Newsroom overview

Who They Are
A local news organization that covers public education in Chicago, Colorado, Detroit, Indiana, New York, Newark, Philadelphia, and Tennessee
Multiple locations in the U.S.
Membership program launched
Monthly unique visitors
Number of members
Percentage of revenue from membership
1 percent

When thinking about their audience development goals, Chalkbeat faced a challenge: how could they make connections between product and editorial staff? When an audience or member project comes up, who should own it, and how could they bring relevant expertise from across the newsroom into the problem-solving process? In 2019 they set up an “AudSquad,” made up of their director of earned revenue, editor in chief, chief strategy officer, senior marketing manager, director of product, and engagement editor. This group comes together every two weeks to review their overall audience goals and take steps to connect Chalkbeat’s editorial, engagement, membership, and sponsorship strategies.

Why this is important

Hiring new staff for your membership program is not always possible or necessary; the skills you need may already exist in your newsroom. But you may need a new way to bring them together. Chalkbeat’s AudSquad is an example of how to establish an interdisciplinary strategy team to solve large problems and create holistic and scalable solutions.

What they did

Chalkbeat’s AudSquad is comprised of five senior leaders from across editorial, product, and the executive team. It includes:

  • Sky Barsch, Director of Earned Revenue
  • Bene Cipolla, Editor in Chief
  • Alison Go, Chief Strategy Officer
  • Kary Perez, Senior Marketing Manager
  • Catherine Green, Engagement Editor
  • Becca Aaronson, Director of Product

The group meets every two weeks against the backdrop of a shared roadmap for the year, with annual goals and key metrics that they track. Director of Product Becca Aaronson told MPP AudSquad meetings are primarily used to talk through long-term audience initiatives and challenges (How do we create new products that teachers/parents would need to build a new relationship? How do we have a meaningful relationship with members? How can we move a casual reader through the membership funnel?) and how to make the best use of staff, skills, and resources at various points in a project.

For example, when working on redefining their newsletters last year, Senior Marketing Manager Kary Perez did much of the initial  strategy – competitive research, best practice principles, how to meet editorial and membership strategy needs – before Engagement Editor Catherine Green took it over to lead implementation and training in the newsroom. This collaboration and handover was facilitated via the AudSquad.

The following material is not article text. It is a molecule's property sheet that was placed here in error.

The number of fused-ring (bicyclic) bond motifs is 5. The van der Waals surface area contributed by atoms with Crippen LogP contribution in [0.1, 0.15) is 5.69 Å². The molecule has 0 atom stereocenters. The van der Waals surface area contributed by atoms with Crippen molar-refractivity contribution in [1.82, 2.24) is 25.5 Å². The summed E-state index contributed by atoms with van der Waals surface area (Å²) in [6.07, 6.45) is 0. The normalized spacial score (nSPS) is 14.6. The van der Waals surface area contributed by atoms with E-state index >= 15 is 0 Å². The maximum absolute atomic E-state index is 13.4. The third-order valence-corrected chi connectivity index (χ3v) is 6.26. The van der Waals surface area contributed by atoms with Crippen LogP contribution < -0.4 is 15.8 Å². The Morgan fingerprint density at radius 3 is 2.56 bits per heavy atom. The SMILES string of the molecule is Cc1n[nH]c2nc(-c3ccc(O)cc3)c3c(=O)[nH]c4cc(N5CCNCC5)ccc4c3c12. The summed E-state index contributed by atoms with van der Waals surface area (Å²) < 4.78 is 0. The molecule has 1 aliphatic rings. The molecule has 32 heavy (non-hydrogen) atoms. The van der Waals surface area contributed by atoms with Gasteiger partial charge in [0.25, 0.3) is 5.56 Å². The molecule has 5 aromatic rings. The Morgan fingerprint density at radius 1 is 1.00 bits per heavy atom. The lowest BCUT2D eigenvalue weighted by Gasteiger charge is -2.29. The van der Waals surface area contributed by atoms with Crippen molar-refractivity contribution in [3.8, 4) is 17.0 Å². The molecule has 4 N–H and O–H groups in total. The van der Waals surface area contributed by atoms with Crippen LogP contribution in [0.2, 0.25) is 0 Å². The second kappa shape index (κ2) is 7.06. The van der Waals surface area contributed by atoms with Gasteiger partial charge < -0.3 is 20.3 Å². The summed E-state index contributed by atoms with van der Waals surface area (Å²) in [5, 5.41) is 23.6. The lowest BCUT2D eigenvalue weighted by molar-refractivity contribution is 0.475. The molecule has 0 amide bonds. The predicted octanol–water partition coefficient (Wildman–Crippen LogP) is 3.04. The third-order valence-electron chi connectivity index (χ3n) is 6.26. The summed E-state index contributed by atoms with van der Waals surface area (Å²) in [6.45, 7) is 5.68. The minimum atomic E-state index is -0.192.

The Squad doesn’t use a framework such as sprints to plan its work, but keeps its format more informal. After setting annual goals together, the Squad keeps a rolling agenda where they can add topics for discussion in between meetings. Aaronson said they keep their annual goals and key metrics in mind, as well as the fluctuating workload of each Squad member. “For the most part we have a good sense of how overwhelmed each person is with their current level of responsibility and that’s the main thing we use [to organize tasks],” she said. 

The results

Establishing the AudSquad has allowed Chalkbeat to bring ideas from the newsroom and other parts of the organization to one central place where they can hash out priorities for member-related projects, and work out how best to support them. In the absence of a dedicated audience development team, this format has allowed them to make the best use of the skills already in their organization.

A major challenge the Squad tackled in its first year was to redefine Chalkbeat’s audience funnel by creating new goals and metrics against which to judge their progress. The motivation behind this exercise shows why it was important to have an interdisciplinary team in place: they wanted to find metrics that would hit both their editorial ambitions and the mission of their organization, and allow them to package these in a way that make the case for Chalkbeat to potential sponsors, advertisers, or funders.

The AudSquad selected four buckets for its funnel. Perez outlined them as follows:

  1. REACH the education community, with a focus on educators, parents and students.